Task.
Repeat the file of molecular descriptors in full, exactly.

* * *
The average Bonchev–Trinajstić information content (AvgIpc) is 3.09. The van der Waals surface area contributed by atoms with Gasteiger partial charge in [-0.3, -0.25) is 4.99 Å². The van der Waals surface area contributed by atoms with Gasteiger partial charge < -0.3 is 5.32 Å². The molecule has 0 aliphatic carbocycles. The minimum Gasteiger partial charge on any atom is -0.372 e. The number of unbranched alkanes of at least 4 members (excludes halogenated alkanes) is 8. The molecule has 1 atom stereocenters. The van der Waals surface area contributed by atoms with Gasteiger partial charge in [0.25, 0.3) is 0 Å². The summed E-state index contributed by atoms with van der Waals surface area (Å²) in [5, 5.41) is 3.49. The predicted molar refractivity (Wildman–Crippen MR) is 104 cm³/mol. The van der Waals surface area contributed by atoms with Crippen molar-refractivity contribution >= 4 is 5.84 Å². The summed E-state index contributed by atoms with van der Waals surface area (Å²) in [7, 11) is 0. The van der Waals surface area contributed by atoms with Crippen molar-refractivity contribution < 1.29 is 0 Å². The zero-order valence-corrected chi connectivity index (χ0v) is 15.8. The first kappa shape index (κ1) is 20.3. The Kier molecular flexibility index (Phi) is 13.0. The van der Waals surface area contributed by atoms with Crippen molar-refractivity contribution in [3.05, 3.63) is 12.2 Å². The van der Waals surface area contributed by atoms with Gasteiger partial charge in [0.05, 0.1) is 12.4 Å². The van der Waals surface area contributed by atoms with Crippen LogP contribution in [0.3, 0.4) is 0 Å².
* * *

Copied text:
The average Bonchev–Trinajstić information content (AvgIpc) is 3.09. The van der Waals surface area contributed by atoms with Gasteiger partial charge in [-0.3, -0.25) is 4.99 Å². The van der Waals surface area contributed by atoms with Gasteiger partial charge < -0.3 is 5.32 Å². The molecule has 0 aliphatic carbocycles. The minimum Gasteiger partial charge on any atom is -0.372 e. The number of unbranched alkanes of at least 4 members (excludes halogenated alkanes) is 8. The molecule has 1 atom stereocenters. The van der Waals surface area contributed by atoms with Gasteiger partial charge in [0.25, 0.3) is 0 Å². The summed E-state index contributed by atoms with van der Waals surface area (Å²) in [5, 5.41) is 3.49. The predicted molar refractivity (Wildman–Crippen MR) is 104 cm³/mol. The van der Waals surface area contributed by atoms with Crippen molar-refractivity contribution >= 4 is 5.84 Å². The summed E-state index contributed by atoms with van der Waals surface area (Å²) in [7, 11) is 0. The van der Waals surface area contributed by atoms with Crippen molar-refractivity contribution < 1.29 is 0 Å². The zero-order valence-corrected chi connectivity index (χ0v) is 15.8. The first kappa shape index (κ1) is 20.3. The Kier molecular flexibility index (Phi) is 13.0. The van der Waals surface area contributed by atoms with Crippen molar-refractivity contribution in [3.05, 3.63) is 12.2 Å². The van der Waals surface area contributed by atoms with Gasteiger partial charge in [0.05, 0.1) is 12.4 Å². The van der Waals surface area contributed by atoms with Crippen LogP contribution in [0.3, 0.4) is 0 Å².